The Informer spent much of this week in sunny Amsterdam, basking in the glow of the world’s most advanced LTE networks, as early adopters and keen followers shot the breeze at LTE World Summit. What was interesting, was that the talk on the conference floor was all very heavy and technical, compared to the usual marketing gloss and business-case chat the Informer is used to hearing. Still, whereas the problems highlighted at those kind of gatherings are often identified as technical, the guys responsible for the technology were this time pointing the finger at commercial issues.
The European Commission has outlined its plan for a single EU telecoms market. The package calls for the abolition of roaming rates within the EU, spectrum assignment to be coordinated across the continent, consumer rights to be harmonised across Europe, EU-wide protection of net neutrality and simpler rules across the EU to enable companies invest more and cross borders with their offerings.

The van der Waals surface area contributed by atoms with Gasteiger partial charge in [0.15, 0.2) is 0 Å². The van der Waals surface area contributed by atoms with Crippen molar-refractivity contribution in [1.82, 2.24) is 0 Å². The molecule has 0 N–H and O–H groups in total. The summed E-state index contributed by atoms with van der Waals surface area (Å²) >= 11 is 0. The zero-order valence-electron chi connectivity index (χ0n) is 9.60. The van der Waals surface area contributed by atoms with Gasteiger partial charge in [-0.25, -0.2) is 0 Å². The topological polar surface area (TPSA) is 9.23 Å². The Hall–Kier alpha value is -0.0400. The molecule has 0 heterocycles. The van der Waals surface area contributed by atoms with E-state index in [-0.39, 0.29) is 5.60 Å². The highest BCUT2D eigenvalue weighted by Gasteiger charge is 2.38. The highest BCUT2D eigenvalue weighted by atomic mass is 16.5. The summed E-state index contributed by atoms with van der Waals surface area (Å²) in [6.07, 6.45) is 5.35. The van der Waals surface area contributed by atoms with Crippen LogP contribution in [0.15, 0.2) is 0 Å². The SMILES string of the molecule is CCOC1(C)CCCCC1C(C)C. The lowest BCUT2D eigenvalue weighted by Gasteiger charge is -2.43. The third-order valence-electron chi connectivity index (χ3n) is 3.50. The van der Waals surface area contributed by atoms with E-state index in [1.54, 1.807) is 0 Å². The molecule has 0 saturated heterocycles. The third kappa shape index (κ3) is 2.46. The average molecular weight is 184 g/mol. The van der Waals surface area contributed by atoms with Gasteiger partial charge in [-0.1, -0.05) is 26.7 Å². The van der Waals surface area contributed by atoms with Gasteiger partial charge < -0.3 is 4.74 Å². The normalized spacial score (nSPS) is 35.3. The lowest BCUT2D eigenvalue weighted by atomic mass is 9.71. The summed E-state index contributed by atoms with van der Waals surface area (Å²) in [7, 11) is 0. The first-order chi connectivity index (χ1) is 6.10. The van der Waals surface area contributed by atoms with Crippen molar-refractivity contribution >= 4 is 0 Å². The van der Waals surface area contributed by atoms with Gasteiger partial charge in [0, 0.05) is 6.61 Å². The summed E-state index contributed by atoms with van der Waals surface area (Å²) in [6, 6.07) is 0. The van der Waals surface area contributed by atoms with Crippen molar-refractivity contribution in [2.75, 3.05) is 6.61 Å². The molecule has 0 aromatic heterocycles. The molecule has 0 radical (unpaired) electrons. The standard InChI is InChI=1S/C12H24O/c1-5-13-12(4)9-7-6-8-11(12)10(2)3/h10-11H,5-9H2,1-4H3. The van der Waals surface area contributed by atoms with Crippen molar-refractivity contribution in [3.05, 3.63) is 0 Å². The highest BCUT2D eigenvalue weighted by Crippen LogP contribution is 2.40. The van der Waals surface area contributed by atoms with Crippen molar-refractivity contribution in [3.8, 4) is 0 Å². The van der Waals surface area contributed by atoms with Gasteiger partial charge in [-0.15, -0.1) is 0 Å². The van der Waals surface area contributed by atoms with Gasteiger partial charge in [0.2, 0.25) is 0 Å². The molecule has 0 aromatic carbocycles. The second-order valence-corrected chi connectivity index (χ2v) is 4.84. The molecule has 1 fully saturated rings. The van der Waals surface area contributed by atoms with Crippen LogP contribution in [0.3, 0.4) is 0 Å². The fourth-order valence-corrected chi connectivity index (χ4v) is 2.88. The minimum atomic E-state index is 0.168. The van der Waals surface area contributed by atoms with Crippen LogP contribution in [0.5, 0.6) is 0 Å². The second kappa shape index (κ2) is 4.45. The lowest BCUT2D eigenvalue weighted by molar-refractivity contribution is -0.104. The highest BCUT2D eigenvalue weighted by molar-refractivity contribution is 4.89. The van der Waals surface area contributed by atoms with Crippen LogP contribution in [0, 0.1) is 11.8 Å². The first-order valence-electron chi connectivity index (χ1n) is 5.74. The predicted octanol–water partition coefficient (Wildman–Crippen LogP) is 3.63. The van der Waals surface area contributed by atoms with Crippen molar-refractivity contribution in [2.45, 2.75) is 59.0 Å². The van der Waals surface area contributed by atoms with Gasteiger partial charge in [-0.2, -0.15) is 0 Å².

SK Telecom appears to be leading the charge in terms of international LTE roaming, having extended its 4G connection services to Canada and Switzerland.
Swisscom claims to have performed the world’s first intercontinental LTE roaming connection between Europe and Asia, having opened up roaming services with South Korea.
Technology executives at some of Scandinavia’s biggest carriers told the audience at LTE World Summit today that, while technical hurdles are easy to overcome, more complex commercial issues mean a single mobile market without roaming borders is still some years away.
Once used primarily to restrict subscribers who had exceeded usage thresholds, policy has evolved into a key enabler for data service monetisation, says David Sharpley, Vice President and General Manager of the Data Experience Business Unit at Amdocs.
The ITU has long endeavoured to forge a global spectrum harmonisation plan, but the vast differences in availability and specific requirements from country to country have made such a task impossible. Now any hopes of establishing an international roaming band for LTE look set to be dashed on the rocks of fragmentation.